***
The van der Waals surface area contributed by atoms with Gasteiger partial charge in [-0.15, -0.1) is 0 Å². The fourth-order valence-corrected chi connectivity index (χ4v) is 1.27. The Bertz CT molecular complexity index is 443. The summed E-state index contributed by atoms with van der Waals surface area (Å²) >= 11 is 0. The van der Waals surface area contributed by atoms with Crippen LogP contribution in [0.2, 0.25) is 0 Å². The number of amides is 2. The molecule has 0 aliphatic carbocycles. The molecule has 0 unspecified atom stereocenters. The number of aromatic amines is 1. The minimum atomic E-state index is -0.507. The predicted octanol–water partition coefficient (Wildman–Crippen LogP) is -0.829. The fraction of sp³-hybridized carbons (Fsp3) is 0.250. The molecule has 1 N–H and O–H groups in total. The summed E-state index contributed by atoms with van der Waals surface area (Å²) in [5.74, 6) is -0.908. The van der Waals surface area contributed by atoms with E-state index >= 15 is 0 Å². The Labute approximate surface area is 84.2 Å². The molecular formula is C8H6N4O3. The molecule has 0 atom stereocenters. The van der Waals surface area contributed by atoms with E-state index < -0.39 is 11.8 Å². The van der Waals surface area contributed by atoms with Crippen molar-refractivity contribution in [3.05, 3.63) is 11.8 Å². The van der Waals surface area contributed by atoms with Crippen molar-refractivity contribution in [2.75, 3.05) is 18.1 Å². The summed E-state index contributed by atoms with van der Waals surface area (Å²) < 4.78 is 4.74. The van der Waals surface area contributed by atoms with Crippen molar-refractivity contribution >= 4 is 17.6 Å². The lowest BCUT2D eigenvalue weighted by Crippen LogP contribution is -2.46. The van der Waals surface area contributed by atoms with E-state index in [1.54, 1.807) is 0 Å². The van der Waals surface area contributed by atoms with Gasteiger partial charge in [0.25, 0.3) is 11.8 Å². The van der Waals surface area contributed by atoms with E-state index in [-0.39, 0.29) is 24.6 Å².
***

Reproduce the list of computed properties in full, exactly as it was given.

The van der Waals surface area contributed by atoms with Gasteiger partial charge in [-0.15, -0.1) is 0 Å². The fourth-order valence-corrected chi connectivity index (χ4v) is 1.27. The Bertz CT molecular complexity index is 443. The summed E-state index contributed by atoms with van der Waals surface area (Å²) >= 11 is 0. The van der Waals surface area contributed by atoms with Crippen LogP contribution in [0.2, 0.25) is 0 Å². The number of amides is 2. The molecule has 0 aliphatic carbocycles. The molecule has 0 unspecified atom stereocenters. The number of aromatic amines is 1. The minimum atomic E-state index is -0.507. The predicted octanol–water partition coefficient (Wildman–Crippen LogP) is -0.829. The fraction of sp³-hybridized carbons (Fsp3) is 0.250. The molecule has 1 N–H and O–H groups in total. The summed E-state index contributed by atoms with van der Waals surface area (Å²) in [5.74, 6) is -0.908. The van der Waals surface area contributed by atoms with E-state index >= 15 is 0 Å². The Labute approximate surface area is 84.2 Å². The molecular formula is C8H6N4O3. The molecule has 0 atom stereocenters. The van der Waals surface area contributed by atoms with E-state index < -0.39 is 11.8 Å². The van der Waals surface area contributed by atoms with Crippen molar-refractivity contribution in [3.05, 3.63) is 11.8 Å². The van der Waals surface area contributed by atoms with Crippen molar-refractivity contribution in [2.75, 3.05) is 18.1 Å². The summed E-state index contributed by atoms with van der Waals surface area (Å²) < 4.78 is 4.74. The van der Waals surface area contributed by atoms with Crippen molar-refractivity contribution >= 4 is 17.6 Å². The lowest BCUT2D eigenvalue weighted by Crippen LogP contribution is -2.46. The van der Waals surface area contributed by atoms with E-state index in [1.54, 1.807) is 0 Å². The van der Waals surface area contributed by atoms with Gasteiger partial charge in [0.25, 0.3) is 11.8 Å². The van der Waals surface area contributed by atoms with E-state index in [-0.39, 0.29) is 24.6 Å².